In the poem "The Splendour Falls," Tennyson uses a variety of literary devices.
Alliteration is seen with "snowy summits," "long light," and "blow, bugle, blow" (the last which might also be repetition).
Consonance is seen with "thinner, clearer, farther" and "falls, castle walls."
"Shakes" and "lakes" has both assonance and consonance.
Assonance is evident with "far...scar" (which is also consonance).
Personification is seen in several places with examples like "long light shakes," "cataract leaps in glory," and "purple glens replying."
Repetition is also found in several places: "dying and dying and dying" (found in two places in the poem), "blow...let us blow," "blow, bugle, blow," "soul to soul," and "forever and forever." "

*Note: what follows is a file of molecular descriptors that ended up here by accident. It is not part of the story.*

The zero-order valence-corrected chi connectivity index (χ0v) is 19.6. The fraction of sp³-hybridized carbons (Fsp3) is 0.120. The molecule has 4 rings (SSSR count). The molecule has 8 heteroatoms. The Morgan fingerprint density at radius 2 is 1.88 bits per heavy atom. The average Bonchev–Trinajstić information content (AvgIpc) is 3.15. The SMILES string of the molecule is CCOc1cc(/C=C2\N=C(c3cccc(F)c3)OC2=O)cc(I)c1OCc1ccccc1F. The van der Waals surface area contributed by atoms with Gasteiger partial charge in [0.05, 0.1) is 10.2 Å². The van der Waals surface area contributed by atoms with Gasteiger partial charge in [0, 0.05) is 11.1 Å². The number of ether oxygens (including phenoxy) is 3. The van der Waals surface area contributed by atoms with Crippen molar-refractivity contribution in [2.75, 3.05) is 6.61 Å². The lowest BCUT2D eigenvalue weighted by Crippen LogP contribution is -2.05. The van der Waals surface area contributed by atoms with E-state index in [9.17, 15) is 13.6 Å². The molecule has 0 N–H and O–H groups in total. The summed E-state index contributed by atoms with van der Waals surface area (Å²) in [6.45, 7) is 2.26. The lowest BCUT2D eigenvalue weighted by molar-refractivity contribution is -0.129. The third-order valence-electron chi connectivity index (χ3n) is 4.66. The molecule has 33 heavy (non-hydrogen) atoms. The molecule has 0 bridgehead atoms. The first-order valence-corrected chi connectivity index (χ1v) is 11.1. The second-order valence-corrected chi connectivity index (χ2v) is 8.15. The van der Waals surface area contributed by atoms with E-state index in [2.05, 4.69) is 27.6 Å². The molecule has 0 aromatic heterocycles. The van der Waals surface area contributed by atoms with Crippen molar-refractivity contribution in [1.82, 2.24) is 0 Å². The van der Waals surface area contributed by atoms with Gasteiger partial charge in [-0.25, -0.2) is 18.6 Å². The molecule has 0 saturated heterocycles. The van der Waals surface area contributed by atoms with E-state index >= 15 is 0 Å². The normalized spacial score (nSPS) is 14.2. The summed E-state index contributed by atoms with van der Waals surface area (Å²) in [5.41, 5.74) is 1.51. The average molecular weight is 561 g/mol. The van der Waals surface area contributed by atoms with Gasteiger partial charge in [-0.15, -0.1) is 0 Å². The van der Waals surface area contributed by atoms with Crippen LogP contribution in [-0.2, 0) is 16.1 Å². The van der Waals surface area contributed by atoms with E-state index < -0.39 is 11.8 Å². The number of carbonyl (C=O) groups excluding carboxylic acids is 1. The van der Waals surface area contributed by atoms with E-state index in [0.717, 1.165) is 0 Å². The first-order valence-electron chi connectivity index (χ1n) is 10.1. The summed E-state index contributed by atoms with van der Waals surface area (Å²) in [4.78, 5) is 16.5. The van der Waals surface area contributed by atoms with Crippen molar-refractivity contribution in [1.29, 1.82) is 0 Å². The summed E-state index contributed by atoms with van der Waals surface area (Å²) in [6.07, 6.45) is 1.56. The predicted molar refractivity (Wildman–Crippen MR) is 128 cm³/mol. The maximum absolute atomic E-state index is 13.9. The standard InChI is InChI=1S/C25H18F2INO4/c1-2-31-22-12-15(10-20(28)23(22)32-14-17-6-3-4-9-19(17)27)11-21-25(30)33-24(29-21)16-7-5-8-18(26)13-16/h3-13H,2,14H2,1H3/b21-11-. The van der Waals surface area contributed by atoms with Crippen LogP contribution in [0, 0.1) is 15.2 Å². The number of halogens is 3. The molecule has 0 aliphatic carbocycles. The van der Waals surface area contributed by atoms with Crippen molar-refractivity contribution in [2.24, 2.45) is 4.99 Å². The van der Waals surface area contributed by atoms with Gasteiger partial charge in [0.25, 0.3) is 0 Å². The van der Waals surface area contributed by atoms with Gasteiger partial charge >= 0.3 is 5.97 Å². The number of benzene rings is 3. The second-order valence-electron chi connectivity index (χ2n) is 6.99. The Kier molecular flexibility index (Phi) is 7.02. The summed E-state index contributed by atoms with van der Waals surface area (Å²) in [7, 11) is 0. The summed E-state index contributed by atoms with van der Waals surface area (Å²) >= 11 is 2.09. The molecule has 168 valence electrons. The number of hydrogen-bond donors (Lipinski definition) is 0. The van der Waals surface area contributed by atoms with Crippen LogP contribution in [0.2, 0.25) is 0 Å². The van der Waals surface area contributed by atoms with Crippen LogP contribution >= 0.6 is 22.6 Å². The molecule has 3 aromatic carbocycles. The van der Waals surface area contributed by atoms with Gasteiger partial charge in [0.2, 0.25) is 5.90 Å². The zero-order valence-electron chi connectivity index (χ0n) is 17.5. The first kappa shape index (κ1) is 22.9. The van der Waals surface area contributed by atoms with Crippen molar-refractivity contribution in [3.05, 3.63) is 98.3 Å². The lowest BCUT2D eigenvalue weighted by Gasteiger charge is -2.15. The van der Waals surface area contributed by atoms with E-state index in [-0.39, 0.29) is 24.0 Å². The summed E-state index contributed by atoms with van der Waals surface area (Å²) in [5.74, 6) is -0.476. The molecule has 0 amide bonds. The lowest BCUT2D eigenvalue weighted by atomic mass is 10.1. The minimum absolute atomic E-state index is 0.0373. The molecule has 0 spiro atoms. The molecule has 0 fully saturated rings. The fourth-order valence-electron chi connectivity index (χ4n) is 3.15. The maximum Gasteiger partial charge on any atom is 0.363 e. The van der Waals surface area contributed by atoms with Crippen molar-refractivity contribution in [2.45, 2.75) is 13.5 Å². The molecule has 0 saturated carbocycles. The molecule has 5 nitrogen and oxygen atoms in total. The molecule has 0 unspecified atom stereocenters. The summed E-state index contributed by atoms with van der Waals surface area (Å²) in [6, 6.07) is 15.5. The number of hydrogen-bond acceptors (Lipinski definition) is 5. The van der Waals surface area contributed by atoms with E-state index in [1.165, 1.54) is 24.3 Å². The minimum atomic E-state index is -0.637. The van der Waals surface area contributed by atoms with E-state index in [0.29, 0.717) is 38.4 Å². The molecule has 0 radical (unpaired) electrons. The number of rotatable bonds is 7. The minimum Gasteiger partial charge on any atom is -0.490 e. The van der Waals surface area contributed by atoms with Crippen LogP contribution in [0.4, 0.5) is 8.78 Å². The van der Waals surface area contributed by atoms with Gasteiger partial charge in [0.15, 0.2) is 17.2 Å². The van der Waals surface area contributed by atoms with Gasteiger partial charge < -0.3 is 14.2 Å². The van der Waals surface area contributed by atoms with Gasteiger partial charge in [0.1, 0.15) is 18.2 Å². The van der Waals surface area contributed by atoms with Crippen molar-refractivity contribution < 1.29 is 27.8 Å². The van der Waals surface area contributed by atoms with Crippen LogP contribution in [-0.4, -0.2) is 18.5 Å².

"O hark, O hear" may be considered repetition, but the words "hark" and "hear" also include alliteration and consonance.
All the descriptions of personification (which are specific) are examples of imagery, which is the general label for devices like personification, hyperbole, similes, metaphors, etc.
The use of Tennyson's words that create an irregular rhyming pattern give the poem a musical quality, which adds to the mood and tone of the poem: it is bright and uplifting as it praises nature.